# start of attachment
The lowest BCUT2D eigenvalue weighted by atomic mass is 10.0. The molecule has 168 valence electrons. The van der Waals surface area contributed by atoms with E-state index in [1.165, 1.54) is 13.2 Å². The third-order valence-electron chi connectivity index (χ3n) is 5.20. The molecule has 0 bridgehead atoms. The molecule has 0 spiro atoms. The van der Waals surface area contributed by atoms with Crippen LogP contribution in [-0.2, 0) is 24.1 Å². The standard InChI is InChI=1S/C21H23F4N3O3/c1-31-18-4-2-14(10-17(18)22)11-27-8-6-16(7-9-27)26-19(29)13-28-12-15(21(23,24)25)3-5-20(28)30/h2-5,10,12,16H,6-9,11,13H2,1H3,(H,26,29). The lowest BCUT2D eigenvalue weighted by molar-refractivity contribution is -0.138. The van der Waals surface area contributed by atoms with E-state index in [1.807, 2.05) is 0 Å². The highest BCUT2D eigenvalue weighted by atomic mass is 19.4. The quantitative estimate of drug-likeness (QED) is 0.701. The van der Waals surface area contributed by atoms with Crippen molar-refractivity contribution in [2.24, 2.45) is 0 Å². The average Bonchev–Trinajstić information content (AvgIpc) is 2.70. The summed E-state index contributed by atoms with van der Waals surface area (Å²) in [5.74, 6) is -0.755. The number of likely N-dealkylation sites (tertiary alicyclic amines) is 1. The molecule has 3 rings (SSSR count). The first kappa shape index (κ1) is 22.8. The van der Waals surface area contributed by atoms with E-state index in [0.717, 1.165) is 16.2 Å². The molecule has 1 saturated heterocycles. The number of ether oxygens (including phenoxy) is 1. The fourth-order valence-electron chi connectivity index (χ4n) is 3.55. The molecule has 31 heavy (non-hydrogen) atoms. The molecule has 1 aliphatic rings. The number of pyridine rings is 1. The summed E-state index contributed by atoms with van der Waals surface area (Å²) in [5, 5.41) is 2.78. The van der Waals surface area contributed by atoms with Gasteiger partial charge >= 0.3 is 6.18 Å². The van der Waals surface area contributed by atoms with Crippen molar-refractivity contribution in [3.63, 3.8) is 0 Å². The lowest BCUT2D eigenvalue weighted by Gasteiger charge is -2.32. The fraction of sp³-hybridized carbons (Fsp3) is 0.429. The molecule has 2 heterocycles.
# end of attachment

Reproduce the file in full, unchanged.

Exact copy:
The lowest BCUT2D eigenvalue weighted by atomic mass is 10.0. The molecule has 168 valence electrons. The van der Waals surface area contributed by atoms with E-state index in [1.165, 1.54) is 13.2 Å². The third-order valence-electron chi connectivity index (χ3n) is 5.20. The molecule has 0 bridgehead atoms. The molecule has 0 spiro atoms. The van der Waals surface area contributed by atoms with Crippen LogP contribution in [-0.2, 0) is 24.1 Å². The standard InChI is InChI=1S/C21H23F4N3O3/c1-31-18-4-2-14(10-17(18)22)11-27-8-6-16(7-9-27)26-19(29)13-28-12-15(21(23,24)25)3-5-20(28)30/h2-5,10,12,16H,6-9,11,13H2,1H3,(H,26,29). The lowest BCUT2D eigenvalue weighted by molar-refractivity contribution is -0.138. The van der Waals surface area contributed by atoms with E-state index in [1.807, 2.05) is 0 Å². The highest BCUT2D eigenvalue weighted by atomic mass is 19.4. The quantitative estimate of drug-likeness (QED) is 0.701. The van der Waals surface area contributed by atoms with Crippen molar-refractivity contribution in [2.24, 2.45) is 0 Å². The average Bonchev–Trinajstić information content (AvgIpc) is 2.70. The summed E-state index contributed by atoms with van der Waals surface area (Å²) in [5.74, 6) is -0.755. The number of likely N-dealkylation sites (tertiary alicyclic amines) is 1. The molecule has 3 rings (SSSR count). The first kappa shape index (κ1) is 22.8. The van der Waals surface area contributed by atoms with E-state index in [0.717, 1.165) is 16.2 Å². The molecule has 1 saturated heterocycles. The number of ether oxygens (including phenoxy) is 1. The fourth-order valence-electron chi connectivity index (χ4n) is 3.55. The molecule has 31 heavy (non-hydrogen) atoms. The molecule has 1 aliphatic rings. The number of pyridine rings is 1. The summed E-state index contributed by atoms with van der Waals surface area (Å²) in [5, 5.41) is 2.78. The van der Waals surface area contributed by atoms with Gasteiger partial charge >= 0.3 is 6.18 Å². The van der Waals surface area contributed by atoms with Crippen molar-refractivity contribution in [3.63, 3.8) is 0 Å². The lowest BCUT2D eigenvalue weighted by Gasteiger charge is -2.32. The fraction of sp³-hybridized carbons (Fsp3) is 0.429. The molecule has 2 heterocycles.